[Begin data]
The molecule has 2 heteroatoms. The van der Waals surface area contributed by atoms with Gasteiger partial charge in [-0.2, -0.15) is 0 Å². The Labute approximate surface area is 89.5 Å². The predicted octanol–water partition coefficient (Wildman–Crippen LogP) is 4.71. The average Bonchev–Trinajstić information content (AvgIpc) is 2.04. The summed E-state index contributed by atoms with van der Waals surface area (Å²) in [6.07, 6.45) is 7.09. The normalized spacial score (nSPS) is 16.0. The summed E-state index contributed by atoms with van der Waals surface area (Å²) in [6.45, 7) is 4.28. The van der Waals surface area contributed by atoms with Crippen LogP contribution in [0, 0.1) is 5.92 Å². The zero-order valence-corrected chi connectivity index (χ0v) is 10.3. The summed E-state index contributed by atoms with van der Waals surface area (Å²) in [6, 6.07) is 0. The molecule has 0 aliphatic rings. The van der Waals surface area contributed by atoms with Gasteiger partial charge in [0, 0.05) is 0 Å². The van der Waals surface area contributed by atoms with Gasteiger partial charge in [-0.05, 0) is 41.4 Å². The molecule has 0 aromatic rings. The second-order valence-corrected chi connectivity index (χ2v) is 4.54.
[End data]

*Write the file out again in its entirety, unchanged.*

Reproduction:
The molecule has 2 heteroatoms. The van der Waals surface area contributed by atoms with Gasteiger partial charge in [-0.2, -0.15) is 0 Å². The Labute approximate surface area is 89.5 Å². The predicted octanol–water partition coefficient (Wildman–Crippen LogP) is 4.71. The average Bonchev–Trinajstić information content (AvgIpc) is 2.04. The summed E-state index contributed by atoms with van der Waals surface area (Å²) in [6.07, 6.45) is 7.09. The normalized spacial score (nSPS) is 16.0. The summed E-state index contributed by atoms with van der Waals surface area (Å²) in [6.45, 7) is 4.28. The van der Waals surface area contributed by atoms with Crippen LogP contribution in [0, 0.1) is 5.92 Å². The zero-order valence-corrected chi connectivity index (χ0v) is 10.3. The summed E-state index contributed by atoms with van der Waals surface area (Å²) in [6, 6.07) is 0. The molecule has 0 aliphatic rings. The van der Waals surface area contributed by atoms with Gasteiger partial charge in [0, 0.05) is 0 Å². The van der Waals surface area contributed by atoms with Gasteiger partial charge in [-0.05, 0) is 41.4 Å². The molecule has 0 aromatic rings. The second-order valence-corrected chi connectivity index (χ2v) is 4.54.